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THIRD DIVISION

G.R. No. L-66614 January 25, 1988

PRIMITIVO LEVERIZA, FE LEVERIZA, PARUNGAO & ANTONIO C. VASCO, Petitioners, vs. INTERMEDIATE APPELLATE COURT, MOBIL OIL PHILIPPINES & CIVIL AERONAUTICS ADMINISTRATION, Respondents.chanrobles virtual law library

BIDIN, J.:

This is a Petition for Review on certiorari seeking the reversal of the decision of the Intermediate Appellate Court, Third Division * dated February 29, 1984 in AC-G.R. No. CV No. 61705 entitled Mobil Oil Philippines, Inc., plaintiff-appellee vs. Primitivo Leveriza Parungao, Antonio C. Vasco and Civil Aeronautics Administration, defendants-appellants; Primitive Leveriza, Fe Leveriza Parungao and Antonio C. Leveriza, cross-defendant, affirming in toto the decision of the trial court dated April 6, 1976.chanroblesvirtualawlibrary chanrobles virtual law library

As found by the trial court and adopted by the Intermediate Appellate Court, the facts of this case are as follows:

Around three contracts of lease resolve the basic issues in the instant case. These three contracts are as follows:

First Contract. - For purposes of easy reference and brevity, this contract shall be referred to hereinafter as Contract A. This is a "CONTRACT OF LEASE", executed between the REPUBLIC OF THE PHILIPPINES, represented by Defendant CIVIL AERONAUTICS ADMINISTRATION, as lessor, and ROSARIO C. LEVERIZA, as lessee, on April 2, 1965, over a certain parcel of land at the MIA area, consisting of approximately 4,502 square meters, at a monthly rental of P450.20, for a period of 25 years, (Exhibit "A", Exhibit "I-Leverizas", Exhibit "I-CAA").

Second Contracts. - For purposes of easy references and brevity, this contract shall be referred to hereinafter as Contract B. This is a "LEASE AGREEMENT", executed between ROSARIO C. LEVERIZA, as lessor, and Plaintiff MOBIL OIL PHILIPPINES, INC., as lessee on May 21, 1965, over 3,000 square meters of that SAME Parcel of land subject of Contract A above mentioned, at a monthly rental of P1,500.00, for a period of 25 years (Exhibit 'B', Exhibit 4-Leverizas' ).

Third Contract. - For purposes of easy reference and brevity, this contract shall be referred to hereinafter as Contract C. This is a "LEASE AGREEMENT", executed between Defendant CIVIL AERONAUTICS ADMINISTRATION, as lessor, and plaintiff MOBIL OIL PHILIPPINES, INC., as lessee, on June 1, 1968 over that SAME parcel of land (Lot A, on plan being a portion of Parcel, Psu 2031), containing an area of 3,000 square meters more or less, at a monthly rental of P.25 per square meter for the second 200 square meters, and P.20 per square meter for the rest, for a period of 29 (sic) years. (Exhibit "C").chanroblesvirtualawlibrary chanrobles virtual law library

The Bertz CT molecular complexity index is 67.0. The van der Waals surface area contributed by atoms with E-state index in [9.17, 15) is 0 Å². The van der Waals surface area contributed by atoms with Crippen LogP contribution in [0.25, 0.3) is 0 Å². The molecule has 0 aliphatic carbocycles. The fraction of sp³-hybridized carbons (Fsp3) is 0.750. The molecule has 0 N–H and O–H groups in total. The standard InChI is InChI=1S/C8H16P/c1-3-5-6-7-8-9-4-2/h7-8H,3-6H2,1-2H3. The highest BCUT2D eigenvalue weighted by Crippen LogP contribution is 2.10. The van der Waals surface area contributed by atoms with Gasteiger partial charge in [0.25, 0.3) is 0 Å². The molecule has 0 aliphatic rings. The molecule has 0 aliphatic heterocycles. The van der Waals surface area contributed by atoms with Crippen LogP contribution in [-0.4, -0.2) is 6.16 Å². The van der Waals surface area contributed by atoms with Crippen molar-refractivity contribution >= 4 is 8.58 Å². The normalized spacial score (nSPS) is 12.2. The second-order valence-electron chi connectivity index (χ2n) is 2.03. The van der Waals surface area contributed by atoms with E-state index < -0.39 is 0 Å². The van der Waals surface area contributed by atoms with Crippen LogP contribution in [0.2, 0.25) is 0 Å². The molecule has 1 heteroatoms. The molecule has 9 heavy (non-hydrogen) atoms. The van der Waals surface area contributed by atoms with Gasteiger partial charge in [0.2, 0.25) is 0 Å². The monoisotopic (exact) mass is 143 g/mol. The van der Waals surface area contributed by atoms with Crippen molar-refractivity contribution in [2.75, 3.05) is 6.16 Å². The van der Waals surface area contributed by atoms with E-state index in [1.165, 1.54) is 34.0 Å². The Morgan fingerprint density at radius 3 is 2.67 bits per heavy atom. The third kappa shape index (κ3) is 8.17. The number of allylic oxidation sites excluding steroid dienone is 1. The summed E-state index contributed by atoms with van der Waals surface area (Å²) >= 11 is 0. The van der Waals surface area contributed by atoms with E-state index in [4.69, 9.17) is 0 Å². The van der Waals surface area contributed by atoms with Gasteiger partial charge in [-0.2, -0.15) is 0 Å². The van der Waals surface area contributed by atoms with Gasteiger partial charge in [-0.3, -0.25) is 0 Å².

There is no dispute among the parties that the subject matter of the three contracts of lease above mentioned, Contract A, Contract B, and Contract C, is the same parcel of land, with the noted difference that while in Contract A, the area leased is 4,502 square meters, in Contract B and Contract C, the area has been reduced to 3,000 square meters. To summarize:

Contract A - a lease contract of April 2, 1965 between the Republic of the Philippines, represented by Defendant Civil Aeronautics Administration and Rosario C. Leveriza over a parcel of land containing an area of 4,502 square meters, for 25 years.

Contract B - a lease contract (in effect a sublease) of May 21, 1965 between defendant Rosario C. Leveriza and plaintiff Mobil Oil Philippines, Inc. over the same parcel of land, but reduced to 3,000 square meters for 25 years; and

Contract C - a lease contract of June 1, 1968 between defendant Civil Aeronautics Administration and plaintiff Mobil Oil Philippines, Inc., over the same parcel of land, but reduced to 3,000 square meters, for 25 years.